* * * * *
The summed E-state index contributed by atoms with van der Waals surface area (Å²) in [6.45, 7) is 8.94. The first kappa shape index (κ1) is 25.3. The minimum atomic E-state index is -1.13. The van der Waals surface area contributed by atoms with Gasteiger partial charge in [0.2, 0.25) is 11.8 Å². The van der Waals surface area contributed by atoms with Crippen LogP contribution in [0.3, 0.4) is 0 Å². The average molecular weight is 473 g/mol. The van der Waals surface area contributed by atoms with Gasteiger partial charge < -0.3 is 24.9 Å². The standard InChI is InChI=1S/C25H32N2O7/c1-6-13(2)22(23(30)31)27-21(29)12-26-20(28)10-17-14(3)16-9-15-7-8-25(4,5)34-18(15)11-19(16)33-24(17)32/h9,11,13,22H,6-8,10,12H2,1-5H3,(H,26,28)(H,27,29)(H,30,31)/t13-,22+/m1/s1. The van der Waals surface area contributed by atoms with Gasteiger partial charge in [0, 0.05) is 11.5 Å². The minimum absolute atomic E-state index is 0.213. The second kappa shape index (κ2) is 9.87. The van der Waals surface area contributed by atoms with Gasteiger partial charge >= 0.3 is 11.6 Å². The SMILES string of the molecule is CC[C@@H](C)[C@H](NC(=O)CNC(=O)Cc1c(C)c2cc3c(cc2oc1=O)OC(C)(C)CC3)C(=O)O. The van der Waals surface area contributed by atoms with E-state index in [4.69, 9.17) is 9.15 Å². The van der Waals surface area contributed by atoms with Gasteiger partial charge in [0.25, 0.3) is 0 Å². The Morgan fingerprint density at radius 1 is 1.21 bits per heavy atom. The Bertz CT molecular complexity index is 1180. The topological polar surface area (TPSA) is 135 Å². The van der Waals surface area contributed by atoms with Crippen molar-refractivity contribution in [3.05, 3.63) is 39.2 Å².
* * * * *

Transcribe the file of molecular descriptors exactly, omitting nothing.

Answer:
The summed E-state index contributed by atoms with van der Waals surface area (Å²) in [6.45, 7) is 8.94. The first kappa shape index (κ1) is 25.3. The minimum atomic E-state index is -1.13. The van der Waals surface area contributed by atoms with Gasteiger partial charge in [0.2, 0.25) is 11.8 Å². The van der Waals surface area contributed by atoms with Crippen LogP contribution in [0.3, 0.4) is 0 Å². The average molecular weight is 473 g/mol. The van der Waals surface area contributed by atoms with Gasteiger partial charge < -0.3 is 24.9 Å². The standard InChI is InChI=1S/C25H32N2O7/c1-6-13(2)22(23(30)31)27-21(29)12-26-20(28)10-17-14(3)16-9-15-7-8-25(4,5)34-18(15)11-19(16)33-24(17)32/h9,11,13,22H,6-8,10,12H2,1-5H3,(H,26,28)(H,27,29)(H,30,31)/t13-,22+/m1/s1. The van der Waals surface area contributed by atoms with Gasteiger partial charge in [0, 0.05) is 11.5 Å². The minimum absolute atomic E-state index is 0.213. The second kappa shape index (κ2) is 9.87. The van der Waals surface area contributed by atoms with Gasteiger partial charge >= 0.3 is 11.6 Å². The SMILES string of the molecule is CC[C@@H](C)[C@H](NC(=O)CNC(=O)Cc1c(C)c2cc3c(cc2oc1=O)OC(C)(C)CC3)C(=O)O. The van der Waals surface area contributed by atoms with E-state index in [4.69, 9.17) is 9.15 Å². The van der Waals surface area contributed by atoms with Gasteiger partial charge in [0.25, 0.3) is 0 Å². The Morgan fingerprint density at radius 1 is 1.21 bits per heavy atom. The Bertz CT molecular complexity index is 1180. The topological polar surface area (TPSA) is 135 Å². The van der Waals surface area contributed by atoms with Crippen molar-refractivity contribution in [3.05, 3.63) is 39.2 Å².